Editorial: Schwarzenegger donates a pumped-up selfie

As selfies go, Arnold Schwarzenegger’s portrait is large.

It might not quite be the size of the paintings of James H. Budd, 1895-1899, or Henry T. Gage, 1899-1903. But it’s pumped up far bigger than the paintings of, say, Ronald Reagan, Earl Warren and Pat Brown. We don’t know much about Budd or Gage. But Reagan, Warren and Brown clearly were secure enough in their accomplishments that they didn’t overcompensate by commissioning larger-than-life paintings.

Schwarzenegger’s portrait, unveiled on Monday in the Capitol rotunda, is about as far from caricature as it could be, which is, we assume, its point. The guy who became rich by playing cartoonish characters in the movies and an over-the-top governor in the Capitol looks oh-so-dignified for posterity.

The former governor’s portrait could be an airbrushed studio photo of an actor hoping to be cast as a governor, which he might have been. The portrait by Gottfried Helnwein looks like a governor who’s too perfect and has had too much work done.

He is wearing a buttoned gray suit jacket, gray striped tie and a white shirt and is standing in front of the seal of the great state of California. We doubt there’s significance to the detail that the bear on the seal is walking into his head. This painting is not nuanced.

The Schwarzenegger on canvas is not the Schwarzenegger we knew. No cowboy boots, no leather jacket, no oversized turquoise ring, dark shades, stogies, Hummer or Harley.

His hair is a shade of brown that could be found in nature, not the orange it was sometimes tinted. He looks blow-dried and Botoxed, and grins ever so slightly. One flaw is a splotch on his lapel, as if something had been painted over, though maybe he dribbled on himself, which is unlikely.

The man still can attract cameras and a crowd. Former Assembly Speakers Willie Brown, Fabian Nuñez and Bob Hertzberg, all of them Democrats, were there, as were California Republican Party Chairman Jim Brulte and Abel Maldonado, the former lieutenant governor.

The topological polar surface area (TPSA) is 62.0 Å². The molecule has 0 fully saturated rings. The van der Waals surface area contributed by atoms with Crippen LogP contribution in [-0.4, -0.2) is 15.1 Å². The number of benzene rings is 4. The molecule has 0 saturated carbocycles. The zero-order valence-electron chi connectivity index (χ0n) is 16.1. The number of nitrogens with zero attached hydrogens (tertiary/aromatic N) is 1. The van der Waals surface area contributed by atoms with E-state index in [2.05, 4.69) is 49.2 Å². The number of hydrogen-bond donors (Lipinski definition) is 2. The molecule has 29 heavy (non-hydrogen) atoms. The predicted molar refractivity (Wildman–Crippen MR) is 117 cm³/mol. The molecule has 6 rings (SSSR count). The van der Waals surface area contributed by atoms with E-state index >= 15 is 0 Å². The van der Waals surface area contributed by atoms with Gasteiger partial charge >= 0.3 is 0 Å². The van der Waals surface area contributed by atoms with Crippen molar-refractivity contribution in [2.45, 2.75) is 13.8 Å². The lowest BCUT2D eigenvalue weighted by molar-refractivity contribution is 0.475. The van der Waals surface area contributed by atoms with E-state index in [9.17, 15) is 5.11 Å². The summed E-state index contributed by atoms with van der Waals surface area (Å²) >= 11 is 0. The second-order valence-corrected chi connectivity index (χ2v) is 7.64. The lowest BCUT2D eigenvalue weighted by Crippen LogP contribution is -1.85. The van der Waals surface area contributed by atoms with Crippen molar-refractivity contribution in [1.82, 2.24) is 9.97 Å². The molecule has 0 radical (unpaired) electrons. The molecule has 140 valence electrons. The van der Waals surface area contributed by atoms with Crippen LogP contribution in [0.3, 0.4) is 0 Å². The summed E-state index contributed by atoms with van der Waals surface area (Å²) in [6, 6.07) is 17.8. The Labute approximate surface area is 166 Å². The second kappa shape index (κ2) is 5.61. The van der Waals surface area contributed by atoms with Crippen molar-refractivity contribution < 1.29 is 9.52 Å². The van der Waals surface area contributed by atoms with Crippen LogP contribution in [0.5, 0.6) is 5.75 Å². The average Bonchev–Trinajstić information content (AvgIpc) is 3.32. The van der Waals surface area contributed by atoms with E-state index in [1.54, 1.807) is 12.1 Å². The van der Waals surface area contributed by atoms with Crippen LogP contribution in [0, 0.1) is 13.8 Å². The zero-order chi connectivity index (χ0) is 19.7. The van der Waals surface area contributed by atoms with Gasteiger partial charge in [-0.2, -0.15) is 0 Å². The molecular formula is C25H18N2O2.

Many weren’t there: consultant Mike Murphy, who managed his first campaign, and Steve Schmidt, who ran his second campaign, had other engagements. So did former Gov. Pete Wilson, who had encouraged him to run. Two of Schwarzenegger’s five children attended, but not Maria Shriver, his estranged wife.

The audience included people who brought him to Sacramento such as Republican consultant Bob White, who helped bring order to the first campaign. It also included people who were there when he left, such as Susan Kennedy, his chief of staff who had served a similar function for Gray Davis, the man Schwarzenegger ousted in the 2003 recall.

In his remarks, Schwarzenegger said he never could have accomplished so much in any place other than California. That’s true. His is an only-in-California story.

And now he has donated this objet d’art to us all. It will be hung on the third floor wall of the Capitol next to paintings of Reagan, Jerry Brown, George Deukmejian, Wilson and Davis. Except for Schwarzenegger’s larger portrait, they’re all roughly the same size, even the weird one of Brown.

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